Absconding Bees Leave The Hive
Why Do Bees Leave ?
What are Absconding Bees?
Absconding bees are an unknown issue to new beekeepers until it happens. The beekeeper goes out to inspect a new hive. It is opened with high expectations to find – nothing. All the bees are gone! A very few young bees and some pollen is present- but no adults.
Where are the thousands of bees that were present a few days ago? A previously active hive is empty. The beekeeper has experienced absconding bees. This mystery can cause new beekeepers to leave the hobby. Thankfully it does not happen often. Nothing is more distressing to a beekeeper than finding an empty hive. Often, the beekeeper has no idea why the bees have left.
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Absconding Bees – Swarming Bees – Not the Same Thing !
How Are Absconding Bees Different?
Almost everyone has seen pictures of swarming honeybees. A swarm in transition may hang in a large ball of bees from a tree. Swarming activity is very different from absconding. In swarming, all the bees to do not leave the hive. Absconding bees are leaving the hive completely to live somewhere else. Swarming bees are splitting the hive into 2 parts. Half the bees will stay in the old hive to carry on and half will journey to a new home. Swarming happens during the spring and early summer. Absconding bees can leave the hive anytime that the bees are active, even in the fall.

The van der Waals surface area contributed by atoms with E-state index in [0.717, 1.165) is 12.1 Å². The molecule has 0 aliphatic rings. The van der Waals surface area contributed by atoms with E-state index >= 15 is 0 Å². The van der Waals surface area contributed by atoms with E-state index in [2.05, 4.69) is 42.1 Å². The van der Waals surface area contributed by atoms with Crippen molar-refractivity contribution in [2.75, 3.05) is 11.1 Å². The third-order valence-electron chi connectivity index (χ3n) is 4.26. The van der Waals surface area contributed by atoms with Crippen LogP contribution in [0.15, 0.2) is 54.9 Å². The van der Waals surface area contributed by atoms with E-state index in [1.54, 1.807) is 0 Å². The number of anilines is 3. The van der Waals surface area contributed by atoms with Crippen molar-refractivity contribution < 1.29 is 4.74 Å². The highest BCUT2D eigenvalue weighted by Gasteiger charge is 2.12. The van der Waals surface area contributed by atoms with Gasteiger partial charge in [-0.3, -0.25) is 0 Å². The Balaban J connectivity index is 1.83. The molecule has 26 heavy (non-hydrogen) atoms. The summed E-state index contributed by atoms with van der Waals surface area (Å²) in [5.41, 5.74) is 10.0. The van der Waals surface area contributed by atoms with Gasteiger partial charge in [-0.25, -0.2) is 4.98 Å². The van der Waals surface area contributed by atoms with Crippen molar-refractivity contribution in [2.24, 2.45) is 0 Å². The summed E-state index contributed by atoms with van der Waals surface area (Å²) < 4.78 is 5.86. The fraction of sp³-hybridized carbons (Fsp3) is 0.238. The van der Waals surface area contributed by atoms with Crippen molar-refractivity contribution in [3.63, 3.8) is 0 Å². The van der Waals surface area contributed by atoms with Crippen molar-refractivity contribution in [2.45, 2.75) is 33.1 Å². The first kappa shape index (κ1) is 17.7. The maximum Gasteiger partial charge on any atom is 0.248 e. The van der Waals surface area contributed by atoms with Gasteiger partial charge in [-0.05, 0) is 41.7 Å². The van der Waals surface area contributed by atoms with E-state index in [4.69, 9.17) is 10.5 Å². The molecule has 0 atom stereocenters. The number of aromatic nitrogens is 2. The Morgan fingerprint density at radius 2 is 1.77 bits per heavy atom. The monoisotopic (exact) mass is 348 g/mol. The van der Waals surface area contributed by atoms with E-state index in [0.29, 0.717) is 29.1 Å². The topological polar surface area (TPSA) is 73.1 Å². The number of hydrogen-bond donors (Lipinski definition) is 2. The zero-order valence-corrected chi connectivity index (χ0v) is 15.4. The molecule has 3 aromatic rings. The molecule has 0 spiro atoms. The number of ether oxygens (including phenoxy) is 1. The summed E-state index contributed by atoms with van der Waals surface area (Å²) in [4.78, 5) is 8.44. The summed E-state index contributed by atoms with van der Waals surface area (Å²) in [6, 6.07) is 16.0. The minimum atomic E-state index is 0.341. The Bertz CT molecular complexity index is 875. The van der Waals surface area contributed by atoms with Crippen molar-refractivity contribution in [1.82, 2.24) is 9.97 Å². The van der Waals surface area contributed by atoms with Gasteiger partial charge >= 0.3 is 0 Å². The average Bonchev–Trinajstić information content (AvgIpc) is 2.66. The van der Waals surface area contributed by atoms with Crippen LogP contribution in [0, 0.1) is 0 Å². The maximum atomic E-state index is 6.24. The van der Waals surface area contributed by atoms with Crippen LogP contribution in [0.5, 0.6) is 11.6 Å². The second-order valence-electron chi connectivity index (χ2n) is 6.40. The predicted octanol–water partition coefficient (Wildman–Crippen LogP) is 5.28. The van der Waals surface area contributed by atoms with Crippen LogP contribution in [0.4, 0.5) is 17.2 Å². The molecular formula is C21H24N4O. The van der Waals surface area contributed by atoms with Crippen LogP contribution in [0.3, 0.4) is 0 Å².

What Causes Absconding Bees?
Despite interacting with honey bees for thousands of years, we still do not know everything about them. Absconding bees are often a mystery. Experienced beekeepers recognize common conditions associated with absconding bees. We can not control everything but we dont want to add to the problem.
Frequent disturbances can contribute to absconding bees. The colony may be under attack from predators at night. Skunks and opossums eat honey bees. Skunks will scratch at the hive entrance during the night. When bees come out to investigate, the skunk eats them. This problem can choosing a proper hive stand and location.
The over anxious beekeeper can contribute to the absconding of new bee colonies. While it is important to inspect your new colonies weekly, do not go into the hive every other day. If you do, you may find the hive empty on your next visit.
Ants are attracted to beehives and cause considerable aggravation for new beekeepers. A small infestation of ants will aggravate the beekeeper more than the bee colony. However in some areas, aggressive “fire ants” and other species can invade the hive. This causes enough of a disturbance to create absconding bees. I try to eliminate fire ants with a granular ant killer.
Some of the absconding bee hives will be small, weak and unhealthy. These colonies were already under stress. Queen problems contribute to weak hives. Infestations of varroa mites, hive beetles and other pests may make the bees decide to search for a better location. Do you have a large population of yellow jacket wasps attacking your weak hives? All this stress contributes to unhappy bees.